New lung cell type discovered can pave the way in developing new treatments to fight cystic fibrosis, reports a new study. The findings of the study are published in the journal Nature.
In separate studies, two independent research teams report the discovery of a new, rare type of cell in the human airway. These cells appear to be the primary source of activity of the CFTR gene, mutations to which cause cystic fibrosis, a multiorgan disease that affects more than 70,000 people worldwide.
‘Discovery of new lung cell type can pave the way in developing new promising treatments to tackle cystic fibrosis.’
Despite decades of study on CFTR and progress in treating the disease, there is still no cure. The new findings show that CFTR activity is concentrated in a small, previously unknown population of cells, which serve as promising targets for future therapeutic strategies against cystic fibrosis.
The researchers named the cells "pulmonary ionocytes" due to similarities with ionocytes, a type of cell found in the gills of freshwater fish and frog skin, which regulate salt balance.
One group was led by scientists from Harvard Medical School (HMS) and the Novartis Institutes for Biomedical Research (NIBR). The other group was led by HMS researchers based at Massachusetts General Hospital and scientists at the Broad Institute of MIT and Harvard.
"As researchers work toward cures for cystic fibrosis, knowing you are looking at 1 percent of the cell population seems essential for any type of trouble shooting to improve a therapy or develop new therapies," said Allon Klein, co-corresponding author of one of the Nature
studies and assistant professor of systems biology at HMS.
The studies also revealed the characteristics of other new, rare and poorly understood cell types, which expands the current understanding of lung biology and disease.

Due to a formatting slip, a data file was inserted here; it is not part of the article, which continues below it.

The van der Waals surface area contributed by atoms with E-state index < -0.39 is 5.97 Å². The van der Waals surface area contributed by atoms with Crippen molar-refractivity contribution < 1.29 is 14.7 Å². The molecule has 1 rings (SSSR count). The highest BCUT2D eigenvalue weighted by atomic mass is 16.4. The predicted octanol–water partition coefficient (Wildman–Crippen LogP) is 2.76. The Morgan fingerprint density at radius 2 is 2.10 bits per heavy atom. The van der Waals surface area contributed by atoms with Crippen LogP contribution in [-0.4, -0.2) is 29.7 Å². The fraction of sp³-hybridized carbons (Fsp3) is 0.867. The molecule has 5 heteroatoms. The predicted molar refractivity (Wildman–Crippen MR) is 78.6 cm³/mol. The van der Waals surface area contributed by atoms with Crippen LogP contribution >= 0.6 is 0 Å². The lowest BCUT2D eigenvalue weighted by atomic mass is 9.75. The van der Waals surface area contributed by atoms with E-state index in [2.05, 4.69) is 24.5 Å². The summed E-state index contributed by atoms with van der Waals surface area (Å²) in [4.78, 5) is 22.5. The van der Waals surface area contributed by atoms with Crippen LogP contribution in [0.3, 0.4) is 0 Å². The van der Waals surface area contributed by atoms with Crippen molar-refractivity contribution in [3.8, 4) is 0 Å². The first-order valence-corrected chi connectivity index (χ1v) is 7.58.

"Cystic fibrosis is an amazingly well-studied disease, and we're still discovering completely new biology that may alter the way we approach it," said Jayaraj Rajagopal, co-corresponding author of the second study and HMS professor of medicine at Mass General. "We have the framework now for a new cellular narrative of lung disease."
Both teams set out to build an atlas of the cells that make up the airway. Using single-cell sequencing technology, they analyzed gene expression in tens of thousands of individual cells isolated from human and mouse airways--one cell at a time.
Comparing patterns of gene expression and using previously described cells as references, the teams created comprehensive catalogues of different cell types and states, as well as their abundance and distribution.
The teams' analyses mapped out the genetic identities of both known and previously undescribed cell types. One new cell type, which they named pulmonary ionocytes, was particularly striking as these cells expressed higher levels of CFTR than any other cell.
Pulmonary ionocytes appear to play a role in this process, which is necessary for clearing mucus from the airways. Video: Daniel Montoro, Hui Min Leung, Vladimir Vinarsky.
Identified in the late 1980s, CFTR (cystic fibrosis transmembrane conductance regulator) codes for a protein that transports chloride ions across cell membranes. Mutations to CFTR can lead to the buildup of thick mucus in the lung, pancreas and other organs, which in turn leads to frequent respiratory infections and other symptoms that characterize cystic fibrosis. Scientists have long assumed that CFTR is expressed at low levels in ciliated cells, a common airway cell type.